Excessive Sweating

Excessive perspiration from the palms or underarms can be embarrassing and may cause emotional, professional and social problems. Although bothered by excessive sweating (hyperhidrosis), patients often don't realize it can be treated and therefore do not seek medical help.

The exact cause is unknown; however, 4 out of 10 patients also have relatives with the problem. The reason patients experience symptoms relates to increased activity of certain nerves that are normally triggered under certain stressful situations such as job interviews, special occasions, or test taking.

These patients often experience excessive levels of sweating, even when they are not in stressful situations.

The human body has two different sets of nerves: the voluntary (somatic) nervous system and the involuntary (autonomic) system.

The voluntary nervous system contains nerves that give us sensation (pain, heat and touch) as well as muscle control. The involuntary nervous system contains nerves that control many of our bodily functions that occur without thinking such as breathing, the beating of our heart, and sweating. The involuntary nervous system is made up of two components: the sympathetic and the parasympathetic systems. It is the sympathetic nervous system that controls the sweating throughout our bodies. Some people have overactive sympathetic nerves that cause the sweat glands to produce too much sweat inappropriately so that the person with this condition may be embarrassed by having sweaty hands and armpits during normal daily activities and in certain situations.

Surgical Options

Dr LeMaire hybrid suite 2 (320x240)
credit: Scott HolmesScott A. LeMaire, M.D., performs surgery in a hybrid OR suite.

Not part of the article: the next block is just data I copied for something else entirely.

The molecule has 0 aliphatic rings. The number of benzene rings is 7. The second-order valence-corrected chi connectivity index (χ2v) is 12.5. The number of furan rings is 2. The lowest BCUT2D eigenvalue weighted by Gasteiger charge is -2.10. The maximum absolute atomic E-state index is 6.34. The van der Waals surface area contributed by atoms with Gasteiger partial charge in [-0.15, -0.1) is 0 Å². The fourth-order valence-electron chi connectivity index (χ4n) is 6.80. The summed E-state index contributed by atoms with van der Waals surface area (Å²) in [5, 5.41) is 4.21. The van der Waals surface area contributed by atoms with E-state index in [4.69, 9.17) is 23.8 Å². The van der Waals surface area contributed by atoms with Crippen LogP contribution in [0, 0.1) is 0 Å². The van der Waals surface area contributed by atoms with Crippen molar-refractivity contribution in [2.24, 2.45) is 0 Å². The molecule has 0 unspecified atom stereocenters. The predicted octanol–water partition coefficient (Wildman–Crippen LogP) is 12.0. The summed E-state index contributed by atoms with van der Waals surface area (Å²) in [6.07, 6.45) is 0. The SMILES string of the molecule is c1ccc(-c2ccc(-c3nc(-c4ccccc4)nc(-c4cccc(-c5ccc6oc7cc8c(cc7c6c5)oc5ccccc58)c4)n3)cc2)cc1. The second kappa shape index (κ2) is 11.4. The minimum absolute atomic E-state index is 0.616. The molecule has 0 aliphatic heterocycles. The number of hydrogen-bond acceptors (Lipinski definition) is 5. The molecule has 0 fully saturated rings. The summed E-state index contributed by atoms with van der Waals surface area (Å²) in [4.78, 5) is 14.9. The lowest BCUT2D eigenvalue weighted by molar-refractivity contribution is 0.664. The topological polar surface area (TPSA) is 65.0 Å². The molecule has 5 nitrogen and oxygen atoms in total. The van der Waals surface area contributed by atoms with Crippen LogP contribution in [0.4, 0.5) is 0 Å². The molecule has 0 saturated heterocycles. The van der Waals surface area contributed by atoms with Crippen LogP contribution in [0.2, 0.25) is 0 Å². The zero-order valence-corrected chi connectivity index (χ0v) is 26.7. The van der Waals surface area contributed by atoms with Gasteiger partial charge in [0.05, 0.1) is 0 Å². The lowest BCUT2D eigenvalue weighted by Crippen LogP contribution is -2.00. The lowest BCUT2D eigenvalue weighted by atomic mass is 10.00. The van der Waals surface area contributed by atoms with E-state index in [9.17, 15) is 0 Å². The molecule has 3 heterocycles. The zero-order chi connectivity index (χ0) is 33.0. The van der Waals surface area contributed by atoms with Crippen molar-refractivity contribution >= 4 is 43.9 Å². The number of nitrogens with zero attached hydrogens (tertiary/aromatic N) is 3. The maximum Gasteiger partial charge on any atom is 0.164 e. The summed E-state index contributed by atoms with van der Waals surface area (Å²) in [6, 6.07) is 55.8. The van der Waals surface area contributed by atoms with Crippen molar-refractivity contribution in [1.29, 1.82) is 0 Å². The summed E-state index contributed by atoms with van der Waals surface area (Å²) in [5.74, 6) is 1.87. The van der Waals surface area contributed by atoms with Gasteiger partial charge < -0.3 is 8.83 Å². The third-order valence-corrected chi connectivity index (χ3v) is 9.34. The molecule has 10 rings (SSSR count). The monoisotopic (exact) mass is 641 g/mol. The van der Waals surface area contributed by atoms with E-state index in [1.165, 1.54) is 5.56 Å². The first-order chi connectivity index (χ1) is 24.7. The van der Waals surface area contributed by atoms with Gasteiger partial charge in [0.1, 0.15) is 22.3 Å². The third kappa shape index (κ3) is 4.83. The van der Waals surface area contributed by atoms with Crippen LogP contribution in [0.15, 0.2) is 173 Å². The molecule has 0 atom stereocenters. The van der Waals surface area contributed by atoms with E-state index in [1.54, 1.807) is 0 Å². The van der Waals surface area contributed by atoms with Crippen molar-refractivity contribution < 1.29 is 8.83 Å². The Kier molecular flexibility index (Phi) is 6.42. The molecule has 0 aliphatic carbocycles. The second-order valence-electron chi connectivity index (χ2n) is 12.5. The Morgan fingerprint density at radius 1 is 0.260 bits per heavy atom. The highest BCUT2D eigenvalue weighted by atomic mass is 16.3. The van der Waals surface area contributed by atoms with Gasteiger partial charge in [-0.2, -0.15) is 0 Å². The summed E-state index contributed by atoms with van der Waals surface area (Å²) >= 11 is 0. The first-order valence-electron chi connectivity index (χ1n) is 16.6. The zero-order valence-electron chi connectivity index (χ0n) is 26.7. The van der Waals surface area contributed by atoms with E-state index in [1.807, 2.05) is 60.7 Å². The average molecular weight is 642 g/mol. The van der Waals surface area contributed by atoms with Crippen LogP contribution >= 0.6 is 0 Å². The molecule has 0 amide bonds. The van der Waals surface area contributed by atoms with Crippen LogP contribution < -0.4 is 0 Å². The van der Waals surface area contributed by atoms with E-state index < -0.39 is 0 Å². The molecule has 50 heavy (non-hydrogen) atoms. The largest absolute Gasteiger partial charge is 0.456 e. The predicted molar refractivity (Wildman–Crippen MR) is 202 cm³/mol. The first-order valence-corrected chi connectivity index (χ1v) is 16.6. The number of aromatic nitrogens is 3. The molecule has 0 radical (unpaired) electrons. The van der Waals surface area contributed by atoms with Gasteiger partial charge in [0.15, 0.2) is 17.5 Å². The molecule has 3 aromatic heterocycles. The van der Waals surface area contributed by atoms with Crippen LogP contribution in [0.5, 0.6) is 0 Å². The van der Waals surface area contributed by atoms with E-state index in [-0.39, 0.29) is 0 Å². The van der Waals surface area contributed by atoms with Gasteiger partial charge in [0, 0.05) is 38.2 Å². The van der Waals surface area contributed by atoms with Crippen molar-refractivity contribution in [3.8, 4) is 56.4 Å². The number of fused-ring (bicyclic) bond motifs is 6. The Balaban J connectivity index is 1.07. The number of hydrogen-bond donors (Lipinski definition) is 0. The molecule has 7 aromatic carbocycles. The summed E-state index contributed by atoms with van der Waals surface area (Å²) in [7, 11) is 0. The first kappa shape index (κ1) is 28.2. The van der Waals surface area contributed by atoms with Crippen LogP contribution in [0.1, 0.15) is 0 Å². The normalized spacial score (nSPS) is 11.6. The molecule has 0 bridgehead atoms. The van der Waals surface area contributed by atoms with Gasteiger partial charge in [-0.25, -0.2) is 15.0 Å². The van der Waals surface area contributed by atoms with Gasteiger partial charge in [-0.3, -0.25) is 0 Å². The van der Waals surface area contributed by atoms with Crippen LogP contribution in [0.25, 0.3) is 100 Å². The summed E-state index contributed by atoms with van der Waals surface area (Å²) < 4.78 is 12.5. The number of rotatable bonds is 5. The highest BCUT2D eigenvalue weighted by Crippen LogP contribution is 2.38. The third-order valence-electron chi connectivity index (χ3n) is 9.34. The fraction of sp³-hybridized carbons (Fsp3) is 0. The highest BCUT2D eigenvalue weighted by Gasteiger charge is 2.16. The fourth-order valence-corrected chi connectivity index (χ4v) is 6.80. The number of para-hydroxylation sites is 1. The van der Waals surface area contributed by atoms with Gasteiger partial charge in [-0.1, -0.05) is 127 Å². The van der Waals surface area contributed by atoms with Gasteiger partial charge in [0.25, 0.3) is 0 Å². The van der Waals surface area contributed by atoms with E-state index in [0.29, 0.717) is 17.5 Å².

Patients for whom standard non-surgical treatment is not sufficient can be referred to one of our surgical specialists to discuss definitive minimally invasive treatment options such as Endoscopic Thoracic Sympathectomy or ETS.

Endoscopic thoracic sympathectomy requires general anesthesia and typically takes less than one hour to complete. Once the patient is asleep, the surgeon makes two or three small (1/8 inch to 1/4 inch) incisions below the armpit. Through these tiny holes, a miniature video camera is used to locate the sympathetic chain. The surgeon uses special instruments, inserted through the other incisions, to interrupt the chain at a specific level. The same procedure is then performed on the opposite side of the patient's body.

The patient usually remains in the hospital for only a few hours following surgery. Most patients experience mild postoperative discomfort requiring oral pain medication. This usually goes away after 7 to 10 days. The success rate for this type of procedure  is above 90 percent with very few severe side effects and a very low failure rate. Most people who undergo this procedure are permanently cured.

The most common side effect is compensatory hyperhidrosis. Compensatory hyperhidrosis occurs when the patient experiences excessive sweating in other areas of the body, such as the chest, back and legs. Although this is a very common side effect, it is usually mild and thus most patients find this condition to be manageable and remain satisfied with the results of the surgery. In rare cases, the compensatory sweating can be severe and create long-term problems and dissatisfaction with the results of the procedure.

Non-Surgical Options

There are medications such as Drysol®, an astringent, which can be used to dry up the sweat glands. Drysol® is reported to work in 8 out of 10 people who use it to decrease excessive sweating. It is applied at bedtime and then washed off in the morning. Generally, the medicine is repeated nightly until sweating is under control. Thereafter, it can be applied once or twice weekly or as needed.

In addition to Drysol®, many oral medicines have also been prescribed with varying success. These include both sedatives and medications that prevent the sympathetic nerves from stimulating the sweat glands. One of the most recent treatments is an injection of botulinum toxin (Botox®) into the area of excessive sweating. Botulinum is a toxin that affects nerve endings and decreases the transmission of the nerve impulses to the sweat glands. This results in decreased sweating. It generally requires several injections in the palms or underarms and it remains effective from one to six months. Repeated injections are nearly always required to maintain an adequate level of dryness.

Another treatment involves electrically stimulating the sweat glands. Patients place their palms into a water bath through which an electrical current is passed. The mild electric shock tends to "stun" the sweat glands. This treatment has been known to decrease sweating for periods of six hours to one week.